Decision Support System for Greenhouse Tomato Yield Prediction using Artificial Intelligence Techniques

Decision Support System for Greenhouse Tomato Yield Prediction using Artificial Intelligence Techniques

F. Zhang (University of Warwick, UK), D. D. Iliescu (University of Warwick, UK), E. L. Hines (University of Warwick, UK), M. S. Leeson (University of Warwick, UK) and S. R. Adams (University of Warwick, UK)
DOI: 10.4018/978-1-61520-881-4.ch008
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This chapter introduces a decision support system which is capable of predicting the weekly yields of tomatoes in a greenhouse. The development of this system involves a set of Artificial Intelligence based techniques, namely Artificial Neural Networks (ANNs), Genetic Algorithms (GAs), and Grey System Theory (GST). The prediction was performed by an ANN using a set of optimised input variables, chosen from all available environmental and measured yield parameters. The reduction and optimisation of the inputs was done using either GAs or GST and compared in terms of the ANN’s performance. It was shown that the use of artificial intelligence based methods can offer a promising approach to yield prediction and compared favourably with traditional methods.
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As mentioned above, tomato growers are sometimes contracted to sell agreed quantities of produce to supermarkets. However, tomato yields often vary from week to week, and so the ability to accurately predict future yields would give them a competitive advantage. If a grower is forecast to have insufficient fruits in a given week they could source additional produce from elsewhere, and if they are predicted to have excess fruits they could look for alternative markets or arrange promotions. As a result there has been considerable interest from growers and researchers for developing tomato yield prediction systems. (S.R. Adams, Cockshull, & Cave, 2001; S.R. Adams, Valdes, Cave, & Fenlon, 2001)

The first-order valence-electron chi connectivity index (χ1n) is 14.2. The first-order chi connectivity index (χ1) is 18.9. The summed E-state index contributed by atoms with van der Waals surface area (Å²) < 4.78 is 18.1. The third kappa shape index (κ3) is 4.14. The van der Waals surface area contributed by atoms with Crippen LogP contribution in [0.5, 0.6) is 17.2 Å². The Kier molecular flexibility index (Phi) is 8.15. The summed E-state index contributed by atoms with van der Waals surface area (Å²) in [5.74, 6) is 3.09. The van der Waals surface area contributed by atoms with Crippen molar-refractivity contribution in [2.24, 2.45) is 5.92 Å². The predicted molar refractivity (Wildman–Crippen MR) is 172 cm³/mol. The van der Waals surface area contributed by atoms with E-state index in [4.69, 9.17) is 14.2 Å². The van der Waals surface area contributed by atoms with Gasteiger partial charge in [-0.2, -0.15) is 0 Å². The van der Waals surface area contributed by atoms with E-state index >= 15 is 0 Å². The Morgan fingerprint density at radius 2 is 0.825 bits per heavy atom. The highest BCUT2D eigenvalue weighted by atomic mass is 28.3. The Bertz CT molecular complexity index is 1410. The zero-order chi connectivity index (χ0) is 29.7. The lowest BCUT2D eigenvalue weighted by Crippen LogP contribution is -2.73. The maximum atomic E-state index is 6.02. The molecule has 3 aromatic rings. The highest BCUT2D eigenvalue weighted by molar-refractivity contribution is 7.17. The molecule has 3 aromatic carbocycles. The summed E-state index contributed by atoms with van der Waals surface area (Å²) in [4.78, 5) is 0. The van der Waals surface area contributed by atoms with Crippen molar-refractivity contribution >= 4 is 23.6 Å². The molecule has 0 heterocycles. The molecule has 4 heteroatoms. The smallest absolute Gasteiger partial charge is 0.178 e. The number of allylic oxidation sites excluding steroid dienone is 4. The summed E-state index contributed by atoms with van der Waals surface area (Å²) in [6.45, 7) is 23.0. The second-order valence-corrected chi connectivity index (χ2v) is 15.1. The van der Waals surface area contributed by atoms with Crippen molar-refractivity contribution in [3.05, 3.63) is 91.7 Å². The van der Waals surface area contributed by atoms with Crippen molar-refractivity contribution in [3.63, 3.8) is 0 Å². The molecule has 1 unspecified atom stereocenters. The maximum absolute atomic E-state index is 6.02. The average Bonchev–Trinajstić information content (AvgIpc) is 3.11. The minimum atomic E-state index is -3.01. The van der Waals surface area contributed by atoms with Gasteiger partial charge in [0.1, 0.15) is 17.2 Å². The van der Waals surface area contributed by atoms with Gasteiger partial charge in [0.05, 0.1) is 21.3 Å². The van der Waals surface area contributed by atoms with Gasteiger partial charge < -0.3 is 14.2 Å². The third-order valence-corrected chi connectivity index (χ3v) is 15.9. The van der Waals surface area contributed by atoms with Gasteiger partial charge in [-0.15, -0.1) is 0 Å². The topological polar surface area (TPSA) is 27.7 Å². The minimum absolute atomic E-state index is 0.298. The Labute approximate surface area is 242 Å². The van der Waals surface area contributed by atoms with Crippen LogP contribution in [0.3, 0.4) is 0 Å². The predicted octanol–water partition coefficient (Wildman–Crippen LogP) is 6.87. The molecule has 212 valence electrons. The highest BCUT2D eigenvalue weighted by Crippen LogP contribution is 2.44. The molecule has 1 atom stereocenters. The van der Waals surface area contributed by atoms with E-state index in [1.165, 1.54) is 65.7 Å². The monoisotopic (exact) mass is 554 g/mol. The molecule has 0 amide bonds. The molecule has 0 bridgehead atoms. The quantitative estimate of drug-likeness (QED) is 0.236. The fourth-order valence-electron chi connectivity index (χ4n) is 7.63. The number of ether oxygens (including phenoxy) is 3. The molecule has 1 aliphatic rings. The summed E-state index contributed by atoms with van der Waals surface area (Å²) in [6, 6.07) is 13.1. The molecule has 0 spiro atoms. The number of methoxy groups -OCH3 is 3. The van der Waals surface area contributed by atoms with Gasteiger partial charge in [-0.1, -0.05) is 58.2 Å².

The systems developed take into account various growing conditions and factors affecting plant development. Environmental conditions that influence the growth and productivity of tomato plants include air temperature (day and night), fruit temperature, radiation, CO2 concentration, fruit load, plant density, stress etc. The fluctuation of temperature affects mostly the time of fruit ripening and rate of fruit growth. The research work of Willits and Peet (1998) also suggests that warmer conditions in the greenhouse at night can significantly improve the quality and quantity of tomatoes. The relationship between temperature and yield is complex and studies have shown that the sensitivity of fruits to temperature changes over time, as fruits become more sensitive to temperature as they approach maturity. This explains why raising the greenhouse temperature results in a peak in yield followed a few days later by a yield reduction (Adams & Valdes, 2002; Mulholland, Edmondson, Fussell, Basham & Ho, 2003). However, temperature fluctuations do not significantly influence the overall tomato yields when compared with temperature controlled growing conditions (Koning, 1988, 1990) however they influence the weekly tomato yields in greenhouses. Studies funded by the UK governmental agency DEFRA looked at understanding how the aerial environment affected the pattern of tomato yields. They showed that the primary cause of fluctuations in yield was due to the effect of temperature on fruit ripening and that the variation in ripening time smoothes out the effect on the yield that the fruit set may have (Adams, Cockshull, & Cave, 2001a; Adams, Valdes, Cave, & Fenlon, 2001b). Another important environmental factor is CO2, which is the key in photosynthesis, therefore CO2 enrichment of in greenhouses can significantly increase tomato yields (Nilsen, Hovland, Dons, & Sletten, 1983).

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